When parents were asked about the acceptability of teachers providing treatment at school, most parents in Ghana (85%) and Tanzania (96%) were happy with this arrangement. Those who expressed discontent, would have preferred a nurse or health worker to be present to supervise the administration of drugs by teachers, or to administer the drugs.
In Tanzania most children (73%) were also happy with teachers administering drugs and preferred being treated in school, as travel to hospital was inconvenient and the hospitals were generally overcrowded. One pupil summed it up: ‘Before issuing the drugs the teacher teaches us the subject, she explains to us how to use the drug … and informs us that if you do not change your behaviour you will contract the disease again’.
Perceptions of the side-effects of treatment
Side-effects following treatment with albendazole and praziquantel, although mild and not considered serious, may nevertheless be unpleasant for children and a cause of concern for parents. Intensity of side-effects is associated with intensity of infection, with essentially no side-effects being experienced by those free from infection (Olds et al. 1999). About one-third of parents in both Ghana (28%) and Tanzania (31%) reported that their children had experienced side-effects after treatment, most commonly dizziness, vomiting, stomach-ache, fatigue and weakness. For treatment with praziquantel, it was recommended that children be fed before treatment to minimize side-effects, but no connection was found between not getting food beforehand, which was the case for a small number of children, and getting side-effects afterwards. In fact, children who felt unwell, from whatever cause, on the day of treatment, are likely to ascribe this to side-effects of the drugs.
In Ghana, where 18 children were taken to local clinics for treatment of side-effects (aspirin for headaches and topical lotion for rashes), problems had arisen about who was responsible for paying for these treatments. It had previously been decided at the regional level that the MoH would be responsible for this cost, because the side-effects were considered a consequence of a public health programme. But in some areas this decision was not well understood and was not put into practice by the health team. This resulted in strong objections from parents, although the MoH did eventually reimburse the costs of treatment.
Reactions to the benefits of the deworming programmes in both Ghana and Tanzania were positive and enthusiastic, with a general wish that the programmes should continue. In Ghana, parents – particularly mothers – reported improvements in their children’s health and reported the visible benefits as the expulsion of worms in stools. In Tanzania parents were also pleased that their children were being treated in school and emphasized that without the programme they had difficulty in obtaining quality drugs, and would incur costs because of the time lost and distances that had to be travelled to the clinics/hospitals. In Tanzania 90% of children reported that they felt healthier after treatment, with benefits including losing a swollen belly, improved ability to concentrate and improved appetite.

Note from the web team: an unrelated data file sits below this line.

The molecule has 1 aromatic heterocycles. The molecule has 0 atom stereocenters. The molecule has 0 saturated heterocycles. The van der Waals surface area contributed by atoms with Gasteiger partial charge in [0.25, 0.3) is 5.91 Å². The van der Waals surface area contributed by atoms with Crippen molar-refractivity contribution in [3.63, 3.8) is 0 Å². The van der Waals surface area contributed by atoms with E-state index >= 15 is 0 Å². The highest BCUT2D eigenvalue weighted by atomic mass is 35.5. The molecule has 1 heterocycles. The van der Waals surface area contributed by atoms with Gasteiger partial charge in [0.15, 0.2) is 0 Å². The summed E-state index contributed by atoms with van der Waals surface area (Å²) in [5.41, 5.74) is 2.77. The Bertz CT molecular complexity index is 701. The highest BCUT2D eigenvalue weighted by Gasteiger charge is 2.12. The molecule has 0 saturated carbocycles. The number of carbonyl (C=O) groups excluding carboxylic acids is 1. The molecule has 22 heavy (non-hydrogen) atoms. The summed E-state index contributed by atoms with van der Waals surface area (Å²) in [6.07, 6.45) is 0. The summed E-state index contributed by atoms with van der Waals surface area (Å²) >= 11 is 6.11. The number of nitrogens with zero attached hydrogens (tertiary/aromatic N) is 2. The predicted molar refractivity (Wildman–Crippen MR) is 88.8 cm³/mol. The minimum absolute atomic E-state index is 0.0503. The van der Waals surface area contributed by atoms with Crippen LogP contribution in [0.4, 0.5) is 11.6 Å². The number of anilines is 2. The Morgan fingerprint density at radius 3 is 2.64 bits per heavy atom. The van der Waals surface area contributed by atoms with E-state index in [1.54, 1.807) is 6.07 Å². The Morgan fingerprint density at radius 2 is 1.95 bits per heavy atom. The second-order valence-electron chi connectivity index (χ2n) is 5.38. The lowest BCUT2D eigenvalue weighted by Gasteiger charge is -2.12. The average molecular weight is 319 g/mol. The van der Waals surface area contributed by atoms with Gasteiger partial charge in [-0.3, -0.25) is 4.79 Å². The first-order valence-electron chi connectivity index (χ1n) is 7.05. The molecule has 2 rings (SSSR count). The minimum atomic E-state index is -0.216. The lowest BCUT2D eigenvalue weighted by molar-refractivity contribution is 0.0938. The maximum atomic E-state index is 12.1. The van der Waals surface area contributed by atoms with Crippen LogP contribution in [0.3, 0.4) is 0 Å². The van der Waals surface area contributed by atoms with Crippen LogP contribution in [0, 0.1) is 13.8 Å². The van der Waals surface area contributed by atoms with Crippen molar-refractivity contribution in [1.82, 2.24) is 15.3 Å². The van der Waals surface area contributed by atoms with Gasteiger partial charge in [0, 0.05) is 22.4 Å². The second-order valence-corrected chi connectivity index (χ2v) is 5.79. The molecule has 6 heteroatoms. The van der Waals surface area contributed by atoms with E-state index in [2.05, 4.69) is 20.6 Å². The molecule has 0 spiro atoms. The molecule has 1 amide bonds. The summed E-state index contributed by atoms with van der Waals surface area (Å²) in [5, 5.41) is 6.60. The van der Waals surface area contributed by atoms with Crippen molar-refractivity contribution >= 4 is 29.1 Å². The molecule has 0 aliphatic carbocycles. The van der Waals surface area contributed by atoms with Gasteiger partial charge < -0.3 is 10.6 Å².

Willingness and ability to pay
As parasite control resources are finite and programmes typically last for years, the willingness and ability of communities to pay for continued treatment is critical to the sustainability of programmes. In both Ghana and Tanzania more than 90% of parents said that they would be willing to pay towards the cost of continuing the deworming drug intervention programme. In Tanzania, 97% of parents were willing to pay the full cost of drug treatment for their children once external funding was withdrawn (although details of costs were not specified). In Ghana 90% of parents were willing to pay between US$ 0.02 and US$ 2.27 for annual treatment of each child (mean of US$ 0.66). Those unwilling to pay usually had too many children to be able to afford it. The favoured strategy for payment was inclusion in school fees, although the level of schools fees varied considerably between individual schools.
Teachers, however, were more dubious about whether parents would pay for treatment, with only half the teachers in Tanzania believing that parents would pay. Teachers also suggested that there would be an inequality of ability to pay, with some parents being unable to afford the drugs. In Ghana it was also suggested that there would be a difference between better educated, ‘enlightened’ parents, who would be prepared to pay, and poorer, less informed communities, in which school fees may already be a burden.
Although the different survey techniques adopted in Ghana and Tanzania make direct comparison of the two countries inappropriate, these surveys nevertheless revealed common areas of perceptions of the two programmes. Most teachers were positive about their role in the programme, including administration of drugs, and parents fully accepted their role. The benefits of the programme were apparent to teachers, parents and children in terms of improved health and well-being, and most parents indicated a willingness to pay for continuation of drug treatment, although it was difficult to determine the precise level of contribution that parents were willing to pay.